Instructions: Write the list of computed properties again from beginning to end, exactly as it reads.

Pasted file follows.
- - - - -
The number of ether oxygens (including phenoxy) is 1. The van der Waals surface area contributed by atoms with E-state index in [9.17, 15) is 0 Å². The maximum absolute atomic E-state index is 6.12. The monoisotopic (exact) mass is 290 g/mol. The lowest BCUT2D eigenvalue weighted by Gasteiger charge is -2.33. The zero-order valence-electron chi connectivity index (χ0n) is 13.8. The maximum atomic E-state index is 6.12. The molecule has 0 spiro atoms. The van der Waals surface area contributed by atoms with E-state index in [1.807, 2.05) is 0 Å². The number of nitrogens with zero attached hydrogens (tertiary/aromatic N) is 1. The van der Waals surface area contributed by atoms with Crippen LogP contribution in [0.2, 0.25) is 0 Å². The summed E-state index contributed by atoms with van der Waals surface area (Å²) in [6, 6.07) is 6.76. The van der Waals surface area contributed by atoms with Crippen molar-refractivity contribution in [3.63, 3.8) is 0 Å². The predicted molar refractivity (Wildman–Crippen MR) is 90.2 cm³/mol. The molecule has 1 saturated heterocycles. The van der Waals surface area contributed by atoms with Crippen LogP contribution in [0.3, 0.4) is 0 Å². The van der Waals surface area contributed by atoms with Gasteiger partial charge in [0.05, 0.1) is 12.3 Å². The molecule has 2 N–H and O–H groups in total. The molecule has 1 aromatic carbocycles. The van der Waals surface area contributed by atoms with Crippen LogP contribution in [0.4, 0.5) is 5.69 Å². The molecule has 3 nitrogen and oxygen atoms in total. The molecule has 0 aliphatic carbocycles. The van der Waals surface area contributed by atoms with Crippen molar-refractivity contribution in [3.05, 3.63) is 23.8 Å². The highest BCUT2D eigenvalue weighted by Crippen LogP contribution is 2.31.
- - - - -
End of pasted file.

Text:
The number of ether oxygens (including phenoxy) is 1. The van der Waals surface area contributed by atoms with E-state index in [9.17, 15) is 0 Å². The maximum absolute atomic E-state index is 6.12. The monoisotopic (exact) mass is 290 g/mol. The lowest BCUT2D eigenvalue weighted by Gasteiger charge is -2.33. The zero-order valence-electron chi connectivity index (χ0n) is 13.8. The maximum atomic E-state index is 6.12. The molecule has 0 spiro atoms. The van der Waals surface area contributed by atoms with E-state index in [1.807, 2.05) is 0 Å². The number of nitrogens with zero attached hydrogens (tertiary/aromatic N) is 1. The van der Waals surface area contributed by atoms with Crippen LogP contribution in [0.2, 0.25) is 0 Å². The summed E-state index contributed by atoms with van der Waals surface area (Å²) in [6, 6.07) is 6.76. The van der Waals surface area contributed by atoms with Crippen molar-refractivity contribution in [3.63, 3.8) is 0 Å². The predicted molar refractivity (Wildman–Crippen MR) is 90.2 cm³/mol. The molecule has 1 saturated heterocycles. The van der Waals surface area contributed by atoms with Crippen LogP contribution in [0.3, 0.4) is 0 Å². The van der Waals surface area contributed by atoms with Gasteiger partial charge in [0.05, 0.1) is 12.3 Å². The molecule has 2 N–H and O–H groups in total. The molecule has 1 aromatic carbocycles. The van der Waals surface area contributed by atoms with Crippen LogP contribution in [0.4, 0.5) is 5.69 Å². The molecule has 3 nitrogen and oxygen atoms in total. The molecule has 0 aliphatic carbocycles. The van der Waals surface area contributed by atoms with Crippen molar-refractivity contribution in [3.05, 3.63) is 23.8 Å². The highest BCUT2D eigenvalue weighted by Crippen LogP contribution is 2.31.